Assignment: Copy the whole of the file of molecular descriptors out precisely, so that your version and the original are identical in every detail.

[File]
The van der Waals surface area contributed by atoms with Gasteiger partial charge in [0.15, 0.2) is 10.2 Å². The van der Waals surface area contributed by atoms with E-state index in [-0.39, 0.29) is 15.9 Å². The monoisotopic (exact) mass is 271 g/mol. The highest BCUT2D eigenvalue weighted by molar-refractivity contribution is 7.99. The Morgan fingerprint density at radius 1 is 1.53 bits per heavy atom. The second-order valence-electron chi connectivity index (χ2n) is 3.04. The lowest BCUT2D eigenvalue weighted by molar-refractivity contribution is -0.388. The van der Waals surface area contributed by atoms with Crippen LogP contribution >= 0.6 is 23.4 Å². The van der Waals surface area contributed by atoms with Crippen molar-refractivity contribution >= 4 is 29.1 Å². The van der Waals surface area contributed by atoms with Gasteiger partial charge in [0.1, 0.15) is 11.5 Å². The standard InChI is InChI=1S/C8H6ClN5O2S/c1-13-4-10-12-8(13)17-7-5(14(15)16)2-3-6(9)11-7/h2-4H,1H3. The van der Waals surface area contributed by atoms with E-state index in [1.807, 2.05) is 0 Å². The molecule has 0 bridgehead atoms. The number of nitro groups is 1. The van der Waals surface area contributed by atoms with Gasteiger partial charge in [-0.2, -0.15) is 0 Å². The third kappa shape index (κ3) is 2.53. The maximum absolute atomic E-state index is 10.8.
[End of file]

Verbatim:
The van der Waals surface area contributed by atoms with Gasteiger partial charge in [0.15, 0.2) is 10.2 Å². The van der Waals surface area contributed by atoms with E-state index in [-0.39, 0.29) is 15.9 Å². The monoisotopic (exact) mass is 271 g/mol. The highest BCUT2D eigenvalue weighted by molar-refractivity contribution is 7.99. The Morgan fingerprint density at radius 1 is 1.53 bits per heavy atom. The second-order valence-electron chi connectivity index (χ2n) is 3.04. The lowest BCUT2D eigenvalue weighted by molar-refractivity contribution is -0.388. The van der Waals surface area contributed by atoms with Crippen LogP contribution >= 0.6 is 23.4 Å². The van der Waals surface area contributed by atoms with Crippen molar-refractivity contribution >= 4 is 29.1 Å². The van der Waals surface area contributed by atoms with Gasteiger partial charge in [0.1, 0.15) is 11.5 Å². The standard InChI is InChI=1S/C8H6ClN5O2S/c1-13-4-10-12-8(13)17-7-5(14(15)16)2-3-6(9)11-7/h2-4H,1H3. The van der Waals surface area contributed by atoms with E-state index in [1.807, 2.05) is 0 Å². The molecule has 0 bridgehead atoms. The number of nitro groups is 1. The van der Waals surface area contributed by atoms with Gasteiger partial charge in [-0.2, -0.15) is 0 Å². The third kappa shape index (κ3) is 2.53. The maximum absolute atomic E-state index is 10.8.